Robert Hansen (a.k.a. "RSnake") discussed the newly discovered vulnerabilities in a blog published Saturday and in presentations in Las Vegas and Sweden last week. Hansen and other security experts advised enterprises to move swiftly to mitigate the possibility of attacks that exploit the flaws.
In a nutshell, Hansen is warning enterprises about the use of "nonroutable" IP addresses, particularly as described in the Internet Engineering Task Force's RFC 1918 standard. These addresses, sometimes called "private IP addresses," are frequently used in corporate networks to name systems and devices that are used only internally and have no need to be routed over the Internet. RFC 1918 is used widely in large enterprise networks, where an organization may need to preserve a finite number of public IP addresses.
The problem, Hansen observes, is that some enterprises and technologies use private IP addresses as a means of securing themselves -- they assume that because RFC 1918 addresses are used only internally, an external attacker would not be able to take advantage of them. But Hansen points out that the spectrum of RFC 1918 addresses is so limited that a hacker might be able to create parallel environments that also use RFC 1918, and then exploit IP address collisions between the networks to compromise the enterprise's internal environment.
In a series of scenarios, Hansen describes a variety of ways in which RFC 1918 vulnerabilities could be exploited to allow an attacker to interrupt service or gain access to a company's internal network. Some of these attacks exploit the browser's ability to retain IP addressing information in its cache, as well as virtual private network routing and addressing flaws that might allow the compromise of a business partner's or home office user's networks.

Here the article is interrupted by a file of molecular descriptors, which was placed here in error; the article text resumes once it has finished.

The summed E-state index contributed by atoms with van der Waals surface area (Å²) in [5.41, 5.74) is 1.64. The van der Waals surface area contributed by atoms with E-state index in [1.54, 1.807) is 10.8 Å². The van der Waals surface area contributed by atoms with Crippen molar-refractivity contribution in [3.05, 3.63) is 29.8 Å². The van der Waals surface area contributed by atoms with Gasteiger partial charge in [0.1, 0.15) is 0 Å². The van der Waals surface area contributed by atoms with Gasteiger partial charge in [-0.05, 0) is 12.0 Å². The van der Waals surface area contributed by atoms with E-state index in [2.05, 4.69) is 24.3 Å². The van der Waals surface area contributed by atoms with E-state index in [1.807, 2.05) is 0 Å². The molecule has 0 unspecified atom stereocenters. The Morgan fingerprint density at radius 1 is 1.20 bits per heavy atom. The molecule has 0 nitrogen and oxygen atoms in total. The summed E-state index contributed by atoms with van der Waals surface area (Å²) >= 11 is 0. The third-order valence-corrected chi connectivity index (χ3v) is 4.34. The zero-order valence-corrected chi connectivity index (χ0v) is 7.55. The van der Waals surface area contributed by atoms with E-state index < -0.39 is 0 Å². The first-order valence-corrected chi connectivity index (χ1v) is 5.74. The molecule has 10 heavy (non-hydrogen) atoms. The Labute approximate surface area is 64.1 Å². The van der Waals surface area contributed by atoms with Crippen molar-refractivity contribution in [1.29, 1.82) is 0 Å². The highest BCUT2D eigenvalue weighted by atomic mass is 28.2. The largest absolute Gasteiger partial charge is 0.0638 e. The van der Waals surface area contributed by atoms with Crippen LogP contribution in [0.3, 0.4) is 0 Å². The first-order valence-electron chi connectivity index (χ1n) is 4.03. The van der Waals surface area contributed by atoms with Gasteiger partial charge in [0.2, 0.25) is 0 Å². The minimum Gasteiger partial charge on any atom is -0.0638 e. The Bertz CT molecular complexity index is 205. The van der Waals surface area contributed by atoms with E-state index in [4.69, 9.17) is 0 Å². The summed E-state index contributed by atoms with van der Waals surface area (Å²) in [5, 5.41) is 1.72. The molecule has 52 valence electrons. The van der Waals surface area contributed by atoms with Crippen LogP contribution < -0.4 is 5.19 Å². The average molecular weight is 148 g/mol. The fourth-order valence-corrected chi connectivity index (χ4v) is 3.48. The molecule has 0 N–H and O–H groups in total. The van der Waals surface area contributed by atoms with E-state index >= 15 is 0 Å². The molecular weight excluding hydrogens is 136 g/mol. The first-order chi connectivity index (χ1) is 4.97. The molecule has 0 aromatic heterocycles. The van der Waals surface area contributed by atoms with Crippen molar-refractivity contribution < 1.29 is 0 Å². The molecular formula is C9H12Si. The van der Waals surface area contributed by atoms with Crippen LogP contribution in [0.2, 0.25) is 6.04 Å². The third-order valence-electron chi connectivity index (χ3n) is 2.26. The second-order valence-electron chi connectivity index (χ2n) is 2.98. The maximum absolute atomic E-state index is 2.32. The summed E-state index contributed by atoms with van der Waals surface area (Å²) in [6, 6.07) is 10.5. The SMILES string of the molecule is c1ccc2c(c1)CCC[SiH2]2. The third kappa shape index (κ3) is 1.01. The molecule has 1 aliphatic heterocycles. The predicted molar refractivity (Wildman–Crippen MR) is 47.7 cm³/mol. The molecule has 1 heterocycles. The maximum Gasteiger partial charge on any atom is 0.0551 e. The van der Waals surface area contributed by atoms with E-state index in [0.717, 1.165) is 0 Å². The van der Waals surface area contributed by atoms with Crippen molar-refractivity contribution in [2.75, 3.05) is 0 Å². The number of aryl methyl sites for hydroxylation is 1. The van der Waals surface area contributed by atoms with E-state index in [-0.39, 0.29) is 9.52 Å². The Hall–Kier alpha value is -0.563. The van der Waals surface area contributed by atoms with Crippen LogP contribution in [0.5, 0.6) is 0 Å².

Enterprises can take steps to mitigate the threats, Hansen says. "The first three attacks rely on the fact that VPNs can be told what to route," he explains in his blog. "If the VPN can be limited to only route the IP spaces that both parties agree upon, this attack would quickly fall down, or at minimum would only be effective against the IP addresses that were allowed to be routed. All of these attacks require that the browser caches content, and that that content persists beyond the initial request.
HD Moore, creator of Metasploit and director of security architecture for BreakingPoint Systems, says companies should consider changing the way they use RFC 1918. "The core problem is that the browser needs to have a different profile or cache for each network location," he says. "The mobile aspect of laptops and smartphones undermines any privacy or security feature based on control of an IP address or DNS name. Cache poisoning is just one method of exploiting this -- many other attacks become possible when the attacker can impersonate a trusted host."
"The bits that require more research are identifying common Web applications deployed internally -- such as OWA and SharePoint -- enumerating common host names and IP addresses where these systems are located, and leveraging these applications to either steal data or run code on the user's system," Moore says. "An easier attack would be to embed a signed Java applet into the Web page of a trusted internal site, tricking the user into loading this code when they access the server."
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